The only way this could happen is if both chambers passed legislation to change the prescribed dates for the elections of Congress and the Senate and President Trump signed it into law. This is unlikely to happen since neither party controls all three.
Under our Constitution, the executive branch has no authority whatsoever to delay, reschedule or otherwise change the federal election in November, much less any of the remaining state primaries. On the other hand, Congress and the states do have that authority.
Congress has no authority over state elections or party primaries other than the requirements under federal statutes like the Voting Rights Act and various constitutional amendments that prohibit states from discriminating or limiting access to the voting process. But when it comes to setting the dates for political party primaries or general elections for state officials, including presidential primaries, or how you are able to vote (in-person or by mail), the federal government has no power to dictate the time, place or manner of those state elections.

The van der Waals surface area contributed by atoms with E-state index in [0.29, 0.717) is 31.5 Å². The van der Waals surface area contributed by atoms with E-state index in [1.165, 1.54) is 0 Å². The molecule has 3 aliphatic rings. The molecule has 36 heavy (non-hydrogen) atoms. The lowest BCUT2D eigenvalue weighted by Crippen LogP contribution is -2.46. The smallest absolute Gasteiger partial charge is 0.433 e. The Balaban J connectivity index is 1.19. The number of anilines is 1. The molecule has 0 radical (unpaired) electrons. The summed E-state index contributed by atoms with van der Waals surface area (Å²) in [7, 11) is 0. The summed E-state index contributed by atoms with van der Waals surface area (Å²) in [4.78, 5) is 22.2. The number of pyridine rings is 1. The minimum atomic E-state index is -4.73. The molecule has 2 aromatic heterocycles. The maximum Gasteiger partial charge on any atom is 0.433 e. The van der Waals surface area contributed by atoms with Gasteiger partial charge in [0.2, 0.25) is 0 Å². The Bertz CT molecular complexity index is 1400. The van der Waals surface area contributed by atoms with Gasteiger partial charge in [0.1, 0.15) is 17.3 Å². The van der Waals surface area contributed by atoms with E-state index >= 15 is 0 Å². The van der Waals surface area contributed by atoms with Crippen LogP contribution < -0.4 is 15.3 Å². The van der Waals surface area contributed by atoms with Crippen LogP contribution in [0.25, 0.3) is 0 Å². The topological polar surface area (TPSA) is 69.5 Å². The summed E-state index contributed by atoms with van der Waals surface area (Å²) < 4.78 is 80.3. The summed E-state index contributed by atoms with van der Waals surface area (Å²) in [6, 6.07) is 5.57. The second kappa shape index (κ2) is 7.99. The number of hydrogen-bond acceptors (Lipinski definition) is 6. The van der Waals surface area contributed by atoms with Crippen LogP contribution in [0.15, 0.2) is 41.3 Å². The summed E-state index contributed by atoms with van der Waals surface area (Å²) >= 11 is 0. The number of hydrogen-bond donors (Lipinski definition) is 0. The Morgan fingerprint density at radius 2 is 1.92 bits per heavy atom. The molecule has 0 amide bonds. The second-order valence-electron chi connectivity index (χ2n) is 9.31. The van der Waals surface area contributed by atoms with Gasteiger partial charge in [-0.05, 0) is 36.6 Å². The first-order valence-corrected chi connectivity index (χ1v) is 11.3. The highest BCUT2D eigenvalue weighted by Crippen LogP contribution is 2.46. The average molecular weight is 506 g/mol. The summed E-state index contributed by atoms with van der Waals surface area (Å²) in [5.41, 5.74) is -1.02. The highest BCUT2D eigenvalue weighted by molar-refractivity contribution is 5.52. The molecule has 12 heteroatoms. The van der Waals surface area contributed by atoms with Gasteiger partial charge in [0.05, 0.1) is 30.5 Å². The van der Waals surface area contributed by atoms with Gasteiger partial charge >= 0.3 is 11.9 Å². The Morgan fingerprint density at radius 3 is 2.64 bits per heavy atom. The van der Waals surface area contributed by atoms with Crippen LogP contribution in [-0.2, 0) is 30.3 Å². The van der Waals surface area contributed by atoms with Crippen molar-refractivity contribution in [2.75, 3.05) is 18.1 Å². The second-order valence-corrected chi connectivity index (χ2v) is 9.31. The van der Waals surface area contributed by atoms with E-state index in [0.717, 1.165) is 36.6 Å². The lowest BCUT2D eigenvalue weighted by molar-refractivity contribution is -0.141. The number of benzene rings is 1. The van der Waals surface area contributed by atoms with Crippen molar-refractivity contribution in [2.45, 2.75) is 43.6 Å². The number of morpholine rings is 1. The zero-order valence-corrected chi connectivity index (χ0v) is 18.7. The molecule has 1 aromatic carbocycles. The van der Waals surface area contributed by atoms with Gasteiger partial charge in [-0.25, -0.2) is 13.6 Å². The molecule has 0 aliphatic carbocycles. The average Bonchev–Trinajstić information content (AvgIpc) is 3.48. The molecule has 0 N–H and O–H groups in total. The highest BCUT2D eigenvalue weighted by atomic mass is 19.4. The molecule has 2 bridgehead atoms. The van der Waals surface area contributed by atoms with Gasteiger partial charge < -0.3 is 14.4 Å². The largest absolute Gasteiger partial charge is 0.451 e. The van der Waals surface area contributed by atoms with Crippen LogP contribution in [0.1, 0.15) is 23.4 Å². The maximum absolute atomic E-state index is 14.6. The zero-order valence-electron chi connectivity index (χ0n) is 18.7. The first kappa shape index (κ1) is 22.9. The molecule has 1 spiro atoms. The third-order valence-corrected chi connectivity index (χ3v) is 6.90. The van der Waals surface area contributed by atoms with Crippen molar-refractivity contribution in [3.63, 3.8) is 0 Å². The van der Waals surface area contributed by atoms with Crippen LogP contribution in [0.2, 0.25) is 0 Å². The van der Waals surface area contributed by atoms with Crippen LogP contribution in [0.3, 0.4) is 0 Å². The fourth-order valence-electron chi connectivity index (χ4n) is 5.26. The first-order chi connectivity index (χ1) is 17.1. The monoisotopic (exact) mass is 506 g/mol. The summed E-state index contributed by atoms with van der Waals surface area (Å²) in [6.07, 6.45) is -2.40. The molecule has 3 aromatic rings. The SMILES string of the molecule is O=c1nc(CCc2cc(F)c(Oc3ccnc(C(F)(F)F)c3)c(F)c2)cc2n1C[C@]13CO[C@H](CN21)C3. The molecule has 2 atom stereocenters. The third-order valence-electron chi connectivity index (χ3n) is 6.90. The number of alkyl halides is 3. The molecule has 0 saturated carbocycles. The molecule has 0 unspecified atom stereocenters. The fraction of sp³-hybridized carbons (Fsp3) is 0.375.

State governments can certainly change the dates of their presidential primaries or whatever other state primaries they are holding. In some states such as Arizona, Florida, Illinois, Indiana, Michigan, Tennessee, Texas and West Virginia, governors are provided with emergency authority to take such actions without the approval of their state legislatures.
But the federal government cannot change the date of such state primaries. Given that all 50 states and the District of Columbia allow voters to vote with absentee ballots, which can be easily obtained, completed and mailed without anyone ever leaving their house, there seems little reason to do so. The cancellation and delay in the New York primary because of the 9/11 attacks on Election Day itself was an extraordinary event necessitated by unique and tragic circumstances. That is not the current situation.